Alabama welcome managers tour Troy, find ‘town steeped in history, culture’
Oh, the stories they could tell.
And, one day they might and, maybe, even put them in a book. But, for now, the managers of Alabama’s eight welcome centers will just “bait the hook,” so to speak.
“I had a man walk in with a service pony,” said one of the center mangers, who will remain anonymous. “Registered and everything. There was nothing I could do but let that pony in.”
The idea of a “horse” walking around in one of Alabama’s welcome centers brought laughter all around as the managers chatted over lunch at the Troy Tourism Office on Tuesday.
Frances Smiley, supervisor of the Alabama Bureau of Tourism and Travel’s welcome centers, and the eight managers were in Troy to see what the city has to offer tourists.
Troy Mayor Jimmy Lunsford spoke briefly to the group and sang the praises of the city that he has led since 1982.
“What sets Troy apart from other cities is that we offer big city amenities in a small town atmosphere,” Lunsford said. “Troy offers the opportunity to visit an Andy Warhol exhibit one day and attend a Division I football game that night.”
Lunsford told the managers that Troy’s focus is on the things that matter most to its citizens.
He expressed pride in the city’s outstanding recreational facilities, its senior citizen program and one of the most outstanding libraries anywhere.
“Troy is a historic city and a progressive city,” Lunsford said. “Troy is a safe city and we offer our citizens the lowest electric rates in Alabama. Maybe the country.”
The welcome center managers had an opportunity to decide for themselves if Troy is all that the mayor said as they toured the Johnson Center for the Arts, historic College Street where they visited the Telfair and Brown homes, the downtown square, the Pioneer Museum of Alabama and Troy University. The managers made a couple of stops of their own, at Sisters Restaurant, which is one of the bureau’s “100 (places) to eat in Alabama before you die,” and Byrd Drug Store for a round of old-fashioned milk shakes.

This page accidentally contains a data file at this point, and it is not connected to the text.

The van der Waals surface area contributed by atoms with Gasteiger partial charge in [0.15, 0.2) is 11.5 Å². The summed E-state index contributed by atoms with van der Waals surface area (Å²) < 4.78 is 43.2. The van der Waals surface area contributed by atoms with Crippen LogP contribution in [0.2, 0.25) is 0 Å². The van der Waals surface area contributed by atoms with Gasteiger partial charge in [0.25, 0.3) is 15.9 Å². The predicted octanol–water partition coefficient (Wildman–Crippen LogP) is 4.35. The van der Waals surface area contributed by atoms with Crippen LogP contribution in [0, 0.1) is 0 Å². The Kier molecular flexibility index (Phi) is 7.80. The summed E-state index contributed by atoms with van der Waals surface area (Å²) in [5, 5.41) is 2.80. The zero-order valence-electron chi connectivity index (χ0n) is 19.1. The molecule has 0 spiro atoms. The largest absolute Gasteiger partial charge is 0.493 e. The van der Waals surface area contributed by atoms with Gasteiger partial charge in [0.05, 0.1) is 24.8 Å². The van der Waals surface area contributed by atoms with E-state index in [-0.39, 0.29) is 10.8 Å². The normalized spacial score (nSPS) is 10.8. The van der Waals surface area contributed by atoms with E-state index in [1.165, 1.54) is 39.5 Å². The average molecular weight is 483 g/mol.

And, a milkshake toast was made to T-R-O-Y which is “just as great as the mayor said.”
“Troy is one of Alabama’s well kept secrets,” Smiley said. “It’s a town steeped in history and culture. And, you have to love the downtown square with its antique shops, boutiques and old-fashioned drug store. To come to downtown Troy is to step back in time.”
The managers agreed but each of them found something that they especially liked about the city. For Trisa Collier, manager of the Ardmore welcome center, it was the Pioneer Museum of Alabama. For Jerry Hale, 26-year manager of the award-winning Cuba welcome center, it was the antique shops on the square.
“People are looking for small towns with antiques and ‘old things,’” Hale said. “They are tired of big department stores and shopping malls. They like the small boutiques and small towns where they feel safe.”
The welcome center managers cited unique shops, bed & breakfasts and historic homes as places of choice for tourists. They said a tour of the historic homes on College Street would bring the tour buses to Troy.
Troy University is a destination for many parents, who travel to visit their students, and young people searching for the ‘right” college. For overnight travel, people prefer B&Bs, state parks and motels with free breakfast.
Jackson said having the welcome center managers visit Troy will be beneficial “down the road.”
“We know what a wonderful city we have and now that we’ve shared our secret with the managers of Alabama’s welcome centers they can share it with others.”
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